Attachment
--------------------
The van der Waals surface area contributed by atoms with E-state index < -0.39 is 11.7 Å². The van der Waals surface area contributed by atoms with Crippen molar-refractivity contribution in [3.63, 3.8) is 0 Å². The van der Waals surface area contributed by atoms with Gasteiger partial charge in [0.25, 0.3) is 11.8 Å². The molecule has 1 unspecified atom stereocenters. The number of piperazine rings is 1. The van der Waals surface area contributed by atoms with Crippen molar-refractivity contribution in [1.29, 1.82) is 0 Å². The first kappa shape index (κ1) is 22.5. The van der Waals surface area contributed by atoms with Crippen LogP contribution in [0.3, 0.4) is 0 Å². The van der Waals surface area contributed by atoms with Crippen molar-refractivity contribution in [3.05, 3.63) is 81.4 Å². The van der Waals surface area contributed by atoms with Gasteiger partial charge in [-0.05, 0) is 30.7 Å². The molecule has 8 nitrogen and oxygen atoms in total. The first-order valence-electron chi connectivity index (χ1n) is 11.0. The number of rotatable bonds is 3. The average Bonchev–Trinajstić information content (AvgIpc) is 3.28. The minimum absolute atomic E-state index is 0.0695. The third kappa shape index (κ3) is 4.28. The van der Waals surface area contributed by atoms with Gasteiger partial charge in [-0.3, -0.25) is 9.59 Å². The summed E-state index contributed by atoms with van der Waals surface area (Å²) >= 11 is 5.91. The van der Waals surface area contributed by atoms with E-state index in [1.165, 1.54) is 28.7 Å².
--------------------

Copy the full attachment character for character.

The van der Waals surface area contributed by atoms with E-state index < -0.39 is 11.7 Å². The van der Waals surface area contributed by atoms with Crippen molar-refractivity contribution in [3.63, 3.8) is 0 Å². The van der Waals surface area contributed by atoms with Gasteiger partial charge in [0.25, 0.3) is 11.8 Å². The molecule has 1 unspecified atom stereocenters. The number of piperazine rings is 1. The van der Waals surface area contributed by atoms with Crippen molar-refractivity contribution in [1.29, 1.82) is 0 Å². The first kappa shape index (κ1) is 22.5. The van der Waals surface area contributed by atoms with Crippen LogP contribution in [0.3, 0.4) is 0 Å². The van der Waals surface area contributed by atoms with Crippen molar-refractivity contribution in [3.05, 3.63) is 81.4 Å². The van der Waals surface area contributed by atoms with Gasteiger partial charge in [-0.05, 0) is 30.7 Å². The molecule has 8 nitrogen and oxygen atoms in total. The first-order valence-electron chi connectivity index (χ1n) is 11.0. The number of rotatable bonds is 3. The average Bonchev–Trinajstić information content (AvgIpc) is 3.28. The minimum absolute atomic E-state index is 0.0695. The third kappa shape index (κ3) is 4.28. The van der Waals surface area contributed by atoms with Gasteiger partial charge in [-0.3, -0.25) is 9.59 Å². The summed E-state index contributed by atoms with van der Waals surface area (Å²) >= 11 is 5.91. The van der Waals surface area contributed by atoms with E-state index in [1.165, 1.54) is 28.7 Å².